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DMU Social Media for Researchers (DTP)


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slides for School of Applied Social Sciences Doctoral Training Programme workshop on social media for researchers

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DMU Social Media for Researchers (DTP)

  1. 1. Social Media for Researchers (DTP) Richard Hall @hallymk1 John Coster @docmediacentre Christos Daramilas @cdaramilas
  2. 2. Overview • Linking social media and research management to researcher development • Demonstrating the potential of social media for academic practice/scholarship in public • Demonstrating the potential of social media for co-operative scholarship • Some considerations
  3. 3. Pre-session questions • Which social media tools do you use? • What do you use them to achieve in your academic work? • What would you like to cover in the session or in a follow-up discussion? • What are the ramifications of your work being social?
  4. 4. • A1: Knowledge Base • B3: Professional and career development • C1: Professional conduct • D2: Communication and dissemination • Available: The Vitae Researcher Development Framework
  5. 5. Useful tools:A1 Knowledge base • Access/chance/trust: Twitter • Verification/trust: Subject blogs • Verification/trust: Open libraries • Resources/groups: Mendeley • Resources/groups: ResearchGate • Searching: Tagging, folksonomies • Collecting: Evernote; Tumblr
  6. 6. Useful tools:B3 Professional and career development • Networking/reputation: Twitter • Networking/reputation: LinkedIn • CPD: Subject blogs • Publication: Open libraries • CPD/publication: Mendeley • CPD/publication: ResearchGate • Reputation: ImpactStory Dear Scholars, Delete Your Account At Academia.Edu
  7. 7. Useful tools:C1 Professional conduct • Collaborative work • Privacy settings • Intellectual Property • Permissions, use, sharing and re-use [e.g. Creative Commons] • Open data [Manchester; .gov] • DMU-specific rights
  8. 8. Useful tools:D2 Communication and dissemination • File sharing: Dropbox, Google Drive, Zend • Conferencing Skype • Social presentation: Prezi, SlideShare, Storify • Multimedia: YouTube • Plus those in B3, above.
  9. 9. Twitter • What is Twitter? • Who uses it? • How does it benefit your research? Twitter explained by Common Craft Ned Potter’s: Twitter for researchers
  10. 10. Blogging • What is a blog? • Who uses blogs? • Different blogging platforms? • How does blogging benefit your research? patter Blogs explained by Common Craft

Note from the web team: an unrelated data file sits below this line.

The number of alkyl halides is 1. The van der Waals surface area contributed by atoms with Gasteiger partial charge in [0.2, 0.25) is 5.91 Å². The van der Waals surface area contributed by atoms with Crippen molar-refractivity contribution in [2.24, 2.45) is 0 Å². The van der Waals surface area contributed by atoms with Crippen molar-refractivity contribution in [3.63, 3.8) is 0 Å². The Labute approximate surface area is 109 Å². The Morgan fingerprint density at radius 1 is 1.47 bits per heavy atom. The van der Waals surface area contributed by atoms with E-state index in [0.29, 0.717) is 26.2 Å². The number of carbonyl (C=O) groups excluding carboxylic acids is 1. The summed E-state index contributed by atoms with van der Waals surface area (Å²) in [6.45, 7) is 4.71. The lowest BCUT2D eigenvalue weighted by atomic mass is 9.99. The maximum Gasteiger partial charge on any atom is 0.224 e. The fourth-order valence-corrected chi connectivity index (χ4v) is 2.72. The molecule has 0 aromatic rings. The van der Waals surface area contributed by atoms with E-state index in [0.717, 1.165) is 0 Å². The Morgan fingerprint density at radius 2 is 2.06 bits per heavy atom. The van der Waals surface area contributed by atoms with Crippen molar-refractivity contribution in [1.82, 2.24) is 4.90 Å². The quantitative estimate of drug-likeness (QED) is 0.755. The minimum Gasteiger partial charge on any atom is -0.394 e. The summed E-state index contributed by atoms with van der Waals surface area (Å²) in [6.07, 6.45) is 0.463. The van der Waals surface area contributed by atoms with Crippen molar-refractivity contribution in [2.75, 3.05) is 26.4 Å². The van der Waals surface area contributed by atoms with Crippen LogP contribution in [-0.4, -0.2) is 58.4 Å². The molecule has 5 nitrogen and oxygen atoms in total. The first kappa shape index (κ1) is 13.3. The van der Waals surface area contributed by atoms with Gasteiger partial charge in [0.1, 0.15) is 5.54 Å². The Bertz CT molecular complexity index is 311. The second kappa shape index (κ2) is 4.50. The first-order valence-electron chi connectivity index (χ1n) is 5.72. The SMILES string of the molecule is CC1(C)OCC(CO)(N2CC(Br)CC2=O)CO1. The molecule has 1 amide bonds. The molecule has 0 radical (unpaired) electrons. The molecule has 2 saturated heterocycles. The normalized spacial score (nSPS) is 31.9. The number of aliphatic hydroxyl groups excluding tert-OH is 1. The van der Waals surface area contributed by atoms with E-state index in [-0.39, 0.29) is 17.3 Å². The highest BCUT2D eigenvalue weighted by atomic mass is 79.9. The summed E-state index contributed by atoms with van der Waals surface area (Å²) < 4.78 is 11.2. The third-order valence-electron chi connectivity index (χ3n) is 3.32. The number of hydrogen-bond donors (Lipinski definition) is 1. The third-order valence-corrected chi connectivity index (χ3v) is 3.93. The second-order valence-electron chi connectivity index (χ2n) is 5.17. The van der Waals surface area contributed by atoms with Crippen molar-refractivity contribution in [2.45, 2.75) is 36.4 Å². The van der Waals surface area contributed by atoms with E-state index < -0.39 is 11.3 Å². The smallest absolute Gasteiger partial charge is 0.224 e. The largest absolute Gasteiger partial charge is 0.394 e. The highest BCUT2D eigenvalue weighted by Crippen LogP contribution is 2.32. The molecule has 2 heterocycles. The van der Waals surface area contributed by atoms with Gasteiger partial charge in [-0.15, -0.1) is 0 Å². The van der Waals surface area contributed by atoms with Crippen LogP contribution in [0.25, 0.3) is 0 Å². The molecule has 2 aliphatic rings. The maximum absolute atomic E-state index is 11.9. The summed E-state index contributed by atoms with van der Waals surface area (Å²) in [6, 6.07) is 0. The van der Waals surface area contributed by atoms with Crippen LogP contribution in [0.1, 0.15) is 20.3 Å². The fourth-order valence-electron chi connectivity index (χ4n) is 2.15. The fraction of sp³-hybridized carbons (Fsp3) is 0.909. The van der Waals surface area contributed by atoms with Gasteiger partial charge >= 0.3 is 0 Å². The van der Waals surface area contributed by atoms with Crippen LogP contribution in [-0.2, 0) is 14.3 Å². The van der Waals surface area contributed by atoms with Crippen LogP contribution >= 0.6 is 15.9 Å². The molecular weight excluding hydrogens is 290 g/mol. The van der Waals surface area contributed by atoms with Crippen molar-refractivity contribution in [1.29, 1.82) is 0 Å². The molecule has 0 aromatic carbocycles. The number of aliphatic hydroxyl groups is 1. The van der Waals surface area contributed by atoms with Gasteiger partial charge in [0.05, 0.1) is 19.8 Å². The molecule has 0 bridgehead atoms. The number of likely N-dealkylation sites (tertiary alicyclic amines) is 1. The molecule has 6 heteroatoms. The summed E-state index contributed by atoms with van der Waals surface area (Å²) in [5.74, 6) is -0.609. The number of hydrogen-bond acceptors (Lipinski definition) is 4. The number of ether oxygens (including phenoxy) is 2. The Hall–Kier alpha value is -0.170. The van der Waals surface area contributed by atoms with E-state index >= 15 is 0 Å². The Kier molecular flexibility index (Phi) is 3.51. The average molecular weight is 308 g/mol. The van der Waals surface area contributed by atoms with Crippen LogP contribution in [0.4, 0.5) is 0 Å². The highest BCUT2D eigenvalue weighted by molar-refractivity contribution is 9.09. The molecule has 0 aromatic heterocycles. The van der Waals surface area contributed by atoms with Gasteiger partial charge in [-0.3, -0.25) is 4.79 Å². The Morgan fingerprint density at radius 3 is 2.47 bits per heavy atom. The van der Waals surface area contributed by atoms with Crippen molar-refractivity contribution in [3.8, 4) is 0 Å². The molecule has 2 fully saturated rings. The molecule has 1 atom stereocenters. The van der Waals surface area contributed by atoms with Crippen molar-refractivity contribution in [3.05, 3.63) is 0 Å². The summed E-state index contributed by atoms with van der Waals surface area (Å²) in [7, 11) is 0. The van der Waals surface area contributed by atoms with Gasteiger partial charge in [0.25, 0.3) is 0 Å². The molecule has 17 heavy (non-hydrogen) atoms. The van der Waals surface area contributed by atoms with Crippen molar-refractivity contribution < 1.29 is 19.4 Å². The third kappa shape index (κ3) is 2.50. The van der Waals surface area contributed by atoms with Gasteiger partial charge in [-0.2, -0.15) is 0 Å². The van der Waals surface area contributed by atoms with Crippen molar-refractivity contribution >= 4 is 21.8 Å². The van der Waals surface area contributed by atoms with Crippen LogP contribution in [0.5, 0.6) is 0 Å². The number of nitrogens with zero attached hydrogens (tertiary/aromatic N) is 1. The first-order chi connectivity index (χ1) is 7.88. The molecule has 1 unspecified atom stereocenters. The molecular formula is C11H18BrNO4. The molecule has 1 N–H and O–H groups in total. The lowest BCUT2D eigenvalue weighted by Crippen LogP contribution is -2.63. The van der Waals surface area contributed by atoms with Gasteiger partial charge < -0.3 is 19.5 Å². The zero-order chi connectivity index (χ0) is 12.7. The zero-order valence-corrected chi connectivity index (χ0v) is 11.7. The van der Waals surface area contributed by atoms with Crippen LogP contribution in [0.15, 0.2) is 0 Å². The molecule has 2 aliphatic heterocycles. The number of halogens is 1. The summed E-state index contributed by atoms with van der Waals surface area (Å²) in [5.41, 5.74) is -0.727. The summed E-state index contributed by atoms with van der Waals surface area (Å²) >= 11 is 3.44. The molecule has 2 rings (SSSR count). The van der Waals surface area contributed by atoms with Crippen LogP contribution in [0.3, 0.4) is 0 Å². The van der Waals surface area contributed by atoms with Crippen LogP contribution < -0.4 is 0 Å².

11. 11. Linkedin • What is Linkedin? • Who uses it? • How does Linkedin benefit your research? LinkedIn 5 LinkedIn tips for early career researchers
  12. 12. ResearchGate • What is ResearchGate? • Who uses it? • How does ResearchGate benefit your research? Researchgate Online collaboration: Scientists and the social network
  13. 13. Lucy Atkins
  14. 14. Lucy Atkins
  15. 15. Lucy Atkins • #PhDChat - general PhD community. • @Acwri/#Acrwri - Discussion and support group for academic writing. • @SUWTUK/#shutupandwrite - Online shut up and write group. 1st and 3rd Tuesday of every month, 10am BST. • #ECRchat / @ECRchat – Twitter chat for Early Career Researchers • @thesiswhisperer - Dr Inger Mewburn is the managing editor of the Thesis Whisperer blog, a highly useful collection of blog posts about every conceivable PhD concern. • @PhDForum - Discussion and support group for PhD students. • @PhD2Published - home of #Acwrimo (academic writing month - every November) • @ThomsonPat - Professor at University of Nottingham, author of patter blog, another brilliant PhD/academia guidance blog.
  16. 16. Case Studies • Lucy Atkins: PhD notes/verbs; standard open tech; links to Twitter; process of PhD • Tressie McMillan Cottom: own site as pivot; structure; public scholarship; most read; events; personal academic formation
  17. 17. Case Studies • Transition through PhD: #phdchat; Guardian HE Network; therapeutic networks; • Writing: seven reasons why academic blogging is valuable; the DMU Commons
  18. 18. To consider • Intensity of reading/research versus intensity of networking [time] • How risk averse do you *need* to be? • How open do you *need* to be? • What is the balance between soft and hard publishing? • How do you use your networks to challenge your own orthodoxy?
  19. 19. To consider • What permissions do you need to use stuff? • What permissions do you want to give your stuff? • Think about your identity across disparate platforms • Think about being true, necessary and kind • Think about your e-safety [personal relationships, the institution/funder, the State]
  20. 20. DMU Support • DMU Commons • CELT Hub • DMU Social Media Policy: • Library and Learning Services Copyright stuff
  21. 21. Further reading • Common Craft simple overview videos • Mark Reed Fast Track Impact resources • How Academics and Researchers Can Get More Out of Social Media • Mark Carrigan’s Social Media for Academics • Notes on social media for researchers